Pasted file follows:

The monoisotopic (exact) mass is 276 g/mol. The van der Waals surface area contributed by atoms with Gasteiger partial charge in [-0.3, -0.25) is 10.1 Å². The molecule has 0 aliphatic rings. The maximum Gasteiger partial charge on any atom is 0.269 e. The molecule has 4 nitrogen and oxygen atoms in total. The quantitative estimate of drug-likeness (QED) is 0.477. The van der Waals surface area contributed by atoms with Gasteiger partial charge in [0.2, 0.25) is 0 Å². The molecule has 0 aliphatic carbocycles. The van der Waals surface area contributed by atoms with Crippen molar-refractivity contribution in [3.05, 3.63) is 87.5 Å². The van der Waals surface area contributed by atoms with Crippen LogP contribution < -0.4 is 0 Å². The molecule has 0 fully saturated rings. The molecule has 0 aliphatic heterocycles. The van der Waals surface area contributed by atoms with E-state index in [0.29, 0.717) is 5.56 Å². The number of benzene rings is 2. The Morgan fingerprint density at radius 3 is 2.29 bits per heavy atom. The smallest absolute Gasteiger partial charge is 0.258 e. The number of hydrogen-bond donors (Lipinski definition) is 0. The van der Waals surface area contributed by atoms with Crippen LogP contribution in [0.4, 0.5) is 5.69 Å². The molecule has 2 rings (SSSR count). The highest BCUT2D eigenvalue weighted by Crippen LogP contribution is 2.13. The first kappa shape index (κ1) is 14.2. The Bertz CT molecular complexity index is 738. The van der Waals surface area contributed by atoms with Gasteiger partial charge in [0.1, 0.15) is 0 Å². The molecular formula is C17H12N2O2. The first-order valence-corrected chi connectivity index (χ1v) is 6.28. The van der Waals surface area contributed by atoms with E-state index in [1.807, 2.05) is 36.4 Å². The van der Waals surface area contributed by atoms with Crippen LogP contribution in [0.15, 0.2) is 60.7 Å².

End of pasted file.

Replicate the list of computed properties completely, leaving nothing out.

The monoisotopic (exact) mass is 276 g/mol. The van der Waals surface area contributed by atoms with Gasteiger partial charge in [-0.3, -0.25) is 10.1 Å². The molecule has 0 aliphatic rings. The maximum Gasteiger partial charge on any atom is 0.269 e. The molecule has 4 nitrogen and oxygen atoms in total. The quantitative estimate of drug-likeness (QED) is 0.477. The van der Waals surface area contributed by atoms with Gasteiger partial charge in [0.2, 0.25) is 0 Å². The molecule has 0 aliphatic carbocycles. The van der Waals surface area contributed by atoms with Crippen molar-refractivity contribution in [3.05, 3.63) is 87.5 Å². The van der Waals surface area contributed by atoms with Crippen LogP contribution < -0.4 is 0 Å². The molecule has 0 fully saturated rings. The molecule has 0 aliphatic heterocycles. The van der Waals surface area contributed by atoms with E-state index in [0.29, 0.717) is 5.56 Å². The number of benzene rings is 2. The Morgan fingerprint density at radius 3 is 2.29 bits per heavy atom. The smallest absolute Gasteiger partial charge is 0.258 e. The number of hydrogen-bond donors (Lipinski definition) is 0. The van der Waals surface area contributed by atoms with Crippen LogP contribution in [0.4, 0.5) is 5.69 Å². The molecule has 2 rings (SSSR count). The highest BCUT2D eigenvalue weighted by Crippen LogP contribution is 2.13. The first kappa shape index (κ1) is 14.2. The Bertz CT molecular complexity index is 738. The van der Waals surface area contributed by atoms with Gasteiger partial charge in [0.1, 0.15) is 0 Å². The molecular formula is C17H12N2O2. The first-order valence-corrected chi connectivity index (χ1v) is 6.28. The van der Waals surface area contributed by atoms with E-state index in [1.807, 2.05) is 36.4 Å². The van der Waals surface area contributed by atoms with Crippen LogP contribution in [0.15, 0.2) is 60.7 Å².